and other regulatory agencies have taken considerable action to control and regulate probiotic health claims. In Steele’s opinion, the level of science being required to support certain claims is approaching “pharma” level documentation. She expressed concern that not all manufacturers will have the funding or resources needed to provide such support, resulting in consolidation and even elimination of some competitors. While probiotics that successfully pass regulatory scrutiny will likely instill consumer confidence and acceptance of probiotic products and thereby increase their market share, those that fail regulatory scrutiny could have the opposite effect.
Because of the changing regulatory pressures, major players such as Danone are softening their claim language. Previously, Danone’s claims on its probiotic products were focused on structure-function claims. Now the claims are focused on nutrition or general function, and some products make no claims at all. Interestingly, Steele noted, despite the increasing regulatory pressure and changes in claim language, the probiotic market continues to show remarkable growth. Whether that growth is sustainable is difficult to predict.
In addition to regulatory restraints, other key market constraints include the presence of substitutes (e.g., other functional ingredients for gut and immune health such as vitamin C); lack of awareness of the word “probiotic,” especially in the United States; and challenges with product stability (i.e., probiotics are sensitive to many food and beverage applications). Key market drivers include growing benefit substantiation (i.e., clinical documentation on an expanding list of conditions); health care provider endorsements; increasing awareness as a result of companies such as Danone and Yakult promoting digestive health; a trend toward self-care; and the perceived immediate impact of probiotic products (e.g., feeling the benefit of taking Activia after only 2 weeks of regular consumption).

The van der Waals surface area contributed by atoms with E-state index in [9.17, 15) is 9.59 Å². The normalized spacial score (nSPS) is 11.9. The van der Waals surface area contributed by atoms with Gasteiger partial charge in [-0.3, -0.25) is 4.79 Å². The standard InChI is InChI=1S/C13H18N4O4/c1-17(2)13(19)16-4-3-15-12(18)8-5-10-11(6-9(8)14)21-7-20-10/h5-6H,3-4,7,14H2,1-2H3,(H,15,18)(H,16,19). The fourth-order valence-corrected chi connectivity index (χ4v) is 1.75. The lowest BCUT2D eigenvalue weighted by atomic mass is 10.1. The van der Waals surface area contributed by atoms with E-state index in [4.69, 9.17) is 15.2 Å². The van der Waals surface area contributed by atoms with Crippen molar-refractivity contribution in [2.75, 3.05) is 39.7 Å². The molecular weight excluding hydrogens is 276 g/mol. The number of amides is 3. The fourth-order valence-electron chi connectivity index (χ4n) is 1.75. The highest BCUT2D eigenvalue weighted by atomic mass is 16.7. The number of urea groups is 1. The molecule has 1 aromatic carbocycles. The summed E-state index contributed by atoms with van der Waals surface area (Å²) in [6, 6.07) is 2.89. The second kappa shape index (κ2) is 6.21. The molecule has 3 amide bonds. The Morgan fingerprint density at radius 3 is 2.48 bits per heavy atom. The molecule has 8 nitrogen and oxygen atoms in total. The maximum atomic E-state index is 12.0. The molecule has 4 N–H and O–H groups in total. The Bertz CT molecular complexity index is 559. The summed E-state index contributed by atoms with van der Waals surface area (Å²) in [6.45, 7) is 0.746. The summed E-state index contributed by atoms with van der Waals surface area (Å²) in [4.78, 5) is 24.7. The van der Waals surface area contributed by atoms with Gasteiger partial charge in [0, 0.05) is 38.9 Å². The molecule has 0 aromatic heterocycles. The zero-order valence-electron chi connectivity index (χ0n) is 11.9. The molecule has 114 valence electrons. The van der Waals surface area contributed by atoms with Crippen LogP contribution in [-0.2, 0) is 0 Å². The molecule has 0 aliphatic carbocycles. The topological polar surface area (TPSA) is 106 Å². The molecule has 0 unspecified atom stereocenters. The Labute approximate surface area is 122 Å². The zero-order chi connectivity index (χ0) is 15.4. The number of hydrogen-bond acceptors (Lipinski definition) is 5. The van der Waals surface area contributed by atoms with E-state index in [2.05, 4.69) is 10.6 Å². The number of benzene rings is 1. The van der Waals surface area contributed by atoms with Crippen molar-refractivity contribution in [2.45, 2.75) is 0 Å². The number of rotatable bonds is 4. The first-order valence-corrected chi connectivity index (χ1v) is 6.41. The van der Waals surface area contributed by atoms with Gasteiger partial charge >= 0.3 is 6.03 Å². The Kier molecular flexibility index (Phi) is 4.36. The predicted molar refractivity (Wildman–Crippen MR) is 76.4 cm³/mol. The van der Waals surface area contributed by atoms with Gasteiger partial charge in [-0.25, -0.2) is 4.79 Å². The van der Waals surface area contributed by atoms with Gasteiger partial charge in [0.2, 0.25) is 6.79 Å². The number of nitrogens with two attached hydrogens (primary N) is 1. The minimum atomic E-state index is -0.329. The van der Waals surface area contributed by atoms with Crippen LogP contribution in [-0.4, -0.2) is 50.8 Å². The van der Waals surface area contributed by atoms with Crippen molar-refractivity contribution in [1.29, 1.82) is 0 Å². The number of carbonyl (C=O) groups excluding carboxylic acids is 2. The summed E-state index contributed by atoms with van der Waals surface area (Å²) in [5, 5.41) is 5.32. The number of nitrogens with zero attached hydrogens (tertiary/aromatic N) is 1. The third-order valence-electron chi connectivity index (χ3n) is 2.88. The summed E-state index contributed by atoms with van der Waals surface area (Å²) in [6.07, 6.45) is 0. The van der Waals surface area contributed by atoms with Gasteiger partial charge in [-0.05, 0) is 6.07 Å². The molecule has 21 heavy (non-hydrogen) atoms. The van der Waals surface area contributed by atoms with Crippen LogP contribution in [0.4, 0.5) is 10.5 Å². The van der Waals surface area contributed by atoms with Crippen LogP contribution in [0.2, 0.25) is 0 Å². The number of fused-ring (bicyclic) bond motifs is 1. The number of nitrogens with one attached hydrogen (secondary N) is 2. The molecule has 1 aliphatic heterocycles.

Positioning of Probiotics: Types of Claims
In the United States, there are three general categories of probiotic claims: (1) content claims, (2) structure-function claims, and (3) health claims. Examples of content claims are “contains L[actobacillus] acidophilus bifidobacteria,” “contains live and active bacteria,” and “probiotic.” These require the least amount of documentation. Examples of structure-function claims are “supports good digestion,” “promotes a healthy digestive and immune function,” and “helps naturally regulate your digestive system.” Structure-function claims require more documentation than content claims and, according to Steele, resonate very well with consumers. Examples of health claims are “reduces the risk of cancer,” “reduces IBS [irritable bowel syndrome],” and “reduces incidence and severity of chronic constipation.” These require the greatest amount of documentation. Probi-